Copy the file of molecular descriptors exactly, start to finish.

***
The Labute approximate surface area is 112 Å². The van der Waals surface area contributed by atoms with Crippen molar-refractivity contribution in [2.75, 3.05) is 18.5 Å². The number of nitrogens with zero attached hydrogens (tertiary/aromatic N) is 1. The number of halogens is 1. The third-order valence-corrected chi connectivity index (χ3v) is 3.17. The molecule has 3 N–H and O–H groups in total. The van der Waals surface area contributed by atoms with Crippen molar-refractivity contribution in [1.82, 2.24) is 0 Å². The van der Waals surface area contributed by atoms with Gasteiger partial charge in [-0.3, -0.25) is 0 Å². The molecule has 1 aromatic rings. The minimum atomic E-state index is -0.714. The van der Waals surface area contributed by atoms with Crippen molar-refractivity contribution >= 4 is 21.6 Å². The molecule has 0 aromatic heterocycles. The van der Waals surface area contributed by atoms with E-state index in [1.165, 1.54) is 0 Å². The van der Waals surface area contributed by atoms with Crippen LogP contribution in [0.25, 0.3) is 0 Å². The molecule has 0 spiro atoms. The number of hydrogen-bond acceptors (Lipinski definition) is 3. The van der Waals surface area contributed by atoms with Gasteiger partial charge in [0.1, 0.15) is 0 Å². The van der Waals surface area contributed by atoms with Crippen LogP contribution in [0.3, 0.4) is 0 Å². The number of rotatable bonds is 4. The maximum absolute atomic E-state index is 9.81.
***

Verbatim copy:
The Labute approximate surface area is 112 Å². The van der Waals surface area contributed by atoms with Crippen molar-refractivity contribution in [2.75, 3.05) is 18.5 Å². The number of nitrogens with zero attached hydrogens (tertiary/aromatic N) is 1. The number of halogens is 1. The third-order valence-corrected chi connectivity index (χ3v) is 3.17. The molecule has 3 N–H and O–H groups in total. The van der Waals surface area contributed by atoms with Crippen molar-refractivity contribution in [1.82, 2.24) is 0 Å². The van der Waals surface area contributed by atoms with Gasteiger partial charge in [-0.3, -0.25) is 0 Å². The molecule has 1 aromatic rings. The minimum atomic E-state index is -0.714. The van der Waals surface area contributed by atoms with Crippen molar-refractivity contribution >= 4 is 21.6 Å². The molecule has 0 aromatic heterocycles. The van der Waals surface area contributed by atoms with E-state index in [1.165, 1.54) is 0 Å². The van der Waals surface area contributed by atoms with Crippen LogP contribution in [0.25, 0.3) is 0 Å². The molecule has 0 spiro atoms. The number of hydrogen-bond acceptors (Lipinski definition) is 3. The van der Waals surface area contributed by atoms with Gasteiger partial charge in [0.1, 0.15) is 0 Å². The van der Waals surface area contributed by atoms with Crippen LogP contribution in [0.3, 0.4) is 0 Å². The number of rotatable bonds is 4. The maximum absolute atomic E-state index is 9.81.